Perennial vegetables and permaculture

Mar 09 2015 0 Comments Tags: book, garden, permaculture

Most of the vegetables that we buy from the supermarket, or plant regularly are annuals.  That means that they typically only live for one season and then need to be planted again.  Think of all the work involved in sowing seeds and raising seedlings year after year.  I often have a lot of trouble starting seedlings, everything goes wrong, from mice eating the seeds to over-watering and causing them to rot.  By accident, I started to plant perennial vegetables in my garden and they started to do really well.
Perennial plants live for several seasons.  They may die back over winter, but they will regrow from roots without having to start again from seed.  This means that they get a head-start and may produce more over the entire season.  Perennial plants should be part of any permaculture garden because they require less work than annual plants, and the soil doesn't have to be tilled.
The challenge with perennial veges, because most are unfamiliar, is knowing how to prepare them, this often takes some research and experimentation.  I have had some perennials in my garden that grew ok, but we just didn't really use them.  Malabar spinach for example, it was ok, but we preferred silverbeet, so it never got used.  I try not to waste space on vegetables that we don't use, but I do like to have some like warigall greens as a back up, as they will often grow when everything else has withered and died from the heat!
A few perennials that I have found grow well in our climate:
  • Poor man's beans (hyacinth bean)
  • Perennial leeks - they just keep multiplying!
  • Warrigal greens
  • Chokos
  • Walking stick kale
  • Arrowroot
  • Sweet potato
  • Pepino
  • That giant chilli bush!


eight acres: growing perennial vegetables
the chilli bush

eight acres: growing perennial vegetables
arrowroot

eight acres: growing perennial vegetables
walking stick kale
eight acres: growing perennial vegetables
perennial leeks, I have to keep splitting them up

eight acres: growing perennial vegetables
warrigal greens - an Aussie native

I spent some time in my Aunty's garden in Lower Hutt, New Zealand, admiring her perennial veges, including scarlet runner beans and rhubarb.  I think I could grow rhubard, but our climate is definitely too hot for the scarlet runner beans.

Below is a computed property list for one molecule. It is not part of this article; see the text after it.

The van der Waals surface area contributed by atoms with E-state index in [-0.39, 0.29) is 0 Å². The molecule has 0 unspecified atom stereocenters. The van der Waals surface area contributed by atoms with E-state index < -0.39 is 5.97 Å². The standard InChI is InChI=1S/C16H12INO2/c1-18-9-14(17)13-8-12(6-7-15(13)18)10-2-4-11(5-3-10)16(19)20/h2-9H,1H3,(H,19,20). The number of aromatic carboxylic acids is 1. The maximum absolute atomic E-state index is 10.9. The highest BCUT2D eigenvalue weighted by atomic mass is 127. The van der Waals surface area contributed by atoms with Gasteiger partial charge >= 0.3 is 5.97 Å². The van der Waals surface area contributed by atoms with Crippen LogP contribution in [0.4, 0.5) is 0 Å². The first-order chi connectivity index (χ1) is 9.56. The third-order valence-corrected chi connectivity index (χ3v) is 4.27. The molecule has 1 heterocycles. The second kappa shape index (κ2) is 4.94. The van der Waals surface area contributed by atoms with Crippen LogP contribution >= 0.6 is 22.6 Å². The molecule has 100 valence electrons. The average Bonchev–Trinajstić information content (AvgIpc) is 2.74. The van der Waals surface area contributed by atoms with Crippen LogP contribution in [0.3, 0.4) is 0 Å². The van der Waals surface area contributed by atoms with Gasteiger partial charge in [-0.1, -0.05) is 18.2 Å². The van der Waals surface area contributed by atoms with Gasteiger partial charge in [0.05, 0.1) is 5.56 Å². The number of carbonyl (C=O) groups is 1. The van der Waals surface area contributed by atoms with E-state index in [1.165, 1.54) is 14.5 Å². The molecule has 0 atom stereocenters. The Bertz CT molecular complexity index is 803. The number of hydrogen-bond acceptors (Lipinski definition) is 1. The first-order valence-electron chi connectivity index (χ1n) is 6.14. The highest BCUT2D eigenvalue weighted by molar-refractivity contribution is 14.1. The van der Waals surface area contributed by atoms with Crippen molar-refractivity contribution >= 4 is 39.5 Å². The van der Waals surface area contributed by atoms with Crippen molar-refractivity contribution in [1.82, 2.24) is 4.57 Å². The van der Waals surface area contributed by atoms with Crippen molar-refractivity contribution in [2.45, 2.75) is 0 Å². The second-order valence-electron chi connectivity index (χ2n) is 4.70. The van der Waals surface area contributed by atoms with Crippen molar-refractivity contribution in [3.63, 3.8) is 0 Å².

eight acres: growing perennial vegetables
Scarlet runner beans
eight acres: growing perennial vegetables
rhubarb

And then there are the veges that are not technically perennial, but they self-seed and just keep coming up when they're ready, so that they are semi-perennial and don't require any intervention.
Self-seeding veges in my garden:  
  • Lettuce
  • Silverbeet/chard
  • Broccoli, asian vegetables
  • Herbs like parsley, chervil, dill, borage, calendula
eight acres: growing perennial vegetables
self-seeded brasicas 

Lately I've been reading two Eric Toensmeier books about perennial vegetables (see links below).  I found the first one, Perennial Vegetables, to be a little dry, but with plenty of detail, you can certainly use this as a reference to find which vegetables will grow in your climate, and I have a list that I'd like to acquire.  The second, Paradise Lot, filled in the story, and it was so interesting to read about Eric and his friend Jonathan finding their property, planting their 100% perennial garden and finding their sweethearts.  This was a much more enjoyable read, but light on detail of the plants.  I'm so glad I had them both at the same time so I could enjoy the contrast.  

eight acres: growing perennial vegetables
Eric Toenmeier's books
 
These are affiliate links, if you buy through these links I get a small percentage of your purchase as amazon credit, which helps to fund my book habit....


Perennials that I'd like to try:

  • Sunchokes (I had some, but they died, which is supposed to be impossible)
  • Yacon
  • Watercress and water celery (when we have a pond set up)
  • Perennial cucumber
  • Yams
  • Oca
  • Bamboo
  • Pepino
Do you grow perennials in your garden?  Do you find the work load reduced?  Any favourites?

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